Dealing With Acne: Is It Time To See A Dermatologist?

When to See a Doctor or dermatologist for your acne.

Dealing With Acne: Is It Time To See A Dermatologist?

When it comes to acne, nobody is completely immune. Maybe you or your child is struggling with what appears to be whiteheads and blackheads, or maybe the blemishes are large, red, and painful. Though many forms of acne can be successfully controlled with over-the-counter acne treatments, some will prove to be more of a challenge than others—but when it comes to products, it’s not a one-size-fits-all endeavor. The kicker? Since acne is not a curable condition—only a treatable one—even the dermatologist is not a failsafe option. You’ve probably heard about antibiotic-resistant acne bacteria, and you’ve no doubt heard about the severe side effects associated with certain prescription treatments. With that said, it’s never a bad idea to see a dermatologist for acne—particularly if the situations below are familiar to you.


If the acne you’re dealing with is classifiable as mild to moderate and not cystic, there’s a good possibility that a solid treatment regimen will enable you to achieve the clearer skin you’re hoping for. And what makes a good treatment regimen? For starters, effective ingredients are imperative. Salicylic acid—a beta hydroxy acid that works to slough away dead skin cells—works to keep pores clear, which is why it’s a mainstay on so many ingredient labels. Meanwhile, benzoyl peroxide—which is found both in over-the-counter and prescription products—kills the bacteria that causes acne in the first place, giving it the ability to clear existing blemishes and help prevent new ones. If you’re thinking it sounds wise to pick up a product or system that leverages both ingredients, you’re right—but even among products that leverage effective ingredients, not all are created equal. Benzoyl peroxide is known to cause skin irritation. That’s why Proactiv’s latest 3-Step-Systemuses something called SmartTarget™ Technology to encourage the benzoyl peroxide to get down into the pores and off the surface of the skin. This helps minimize irritation while getting the benzoyl peroxide into the pores where it needs to be to kill acne-causing bacteria. It also helps that each step is so easy to follow; there’s virtually zero guesswork involved. (Bonus? It was shown to clear acne four times faster* than the leading topical prescription.) If you’ve given a regimen such as Proactiv® a fair chance, and you haven’t seen an improvement in your complexion, your skin could benefit from a visit to the dermatologist.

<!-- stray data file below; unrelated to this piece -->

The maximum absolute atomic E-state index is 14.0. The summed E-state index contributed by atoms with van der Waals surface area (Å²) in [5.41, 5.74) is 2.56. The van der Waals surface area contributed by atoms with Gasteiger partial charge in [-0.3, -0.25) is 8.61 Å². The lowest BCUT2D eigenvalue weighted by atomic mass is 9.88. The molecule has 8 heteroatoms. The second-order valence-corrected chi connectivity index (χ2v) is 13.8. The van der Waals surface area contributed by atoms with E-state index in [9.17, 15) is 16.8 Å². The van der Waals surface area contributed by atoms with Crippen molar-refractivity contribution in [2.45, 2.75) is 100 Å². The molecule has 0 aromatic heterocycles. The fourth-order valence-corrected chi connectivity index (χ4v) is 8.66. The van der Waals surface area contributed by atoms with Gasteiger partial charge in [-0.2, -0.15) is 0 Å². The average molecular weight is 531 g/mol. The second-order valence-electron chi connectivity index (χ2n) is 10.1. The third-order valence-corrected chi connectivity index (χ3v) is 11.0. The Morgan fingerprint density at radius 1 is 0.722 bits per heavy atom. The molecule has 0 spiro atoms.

Here’s the deal: there’s mild-to-moderate acne, and then there’s severe and cystic acne. If what you’re dealing with is a face full of red, painful bumps that seem to last for weeks on end and leave behind scars when they’re gone, it’s likely the latter. Most over-the-counter acne treatments have been approved by the FDA to treat only mild-to-moderate acne. While it’s unlikely you’ll do any harm by trying over-the-counter options to treat your acne, if it’s severe or cystic, you might need to seek a specialized course of treatment from your physician in order to get the situation under control.


Think the desire to attain clearer skin has to do solely with vanity? Think again. Acne affects millions of people, and unfortunately a face full of blemishes is just the visible signifier of the havoc it wreaks. Anyone who’s struggled with acne knows that its ramifications are much more than skin deep. If you find yourself slipping into depression and abandoning your social life, and you’ve exhausted your over-the-counter treatment options to no avail, by all means—see a dermatologist.


Finding the dermatologist that’s right for you is a personal matter—so if you have any recommendations from friends and family, it’s always a good idea to explore those options. Even if you don’t, the American Academy of Dermatology makes it easy to explore your options online. Visit to find a board-certified dermatologist in your area.

*Study participants suffering from mild to moderate acne using the most commonly prescribed generic acne treatment gel (as of April, 2014) took 4 weeks to achieve approximately the same reduction in total lesion count as achieved by study participants after just 1 week’s use of PA+. After 12 weeks use, total lesion count reduction data between the same 2 groups showed that PA+ was still twice as fast.

Presented by Proactiv®

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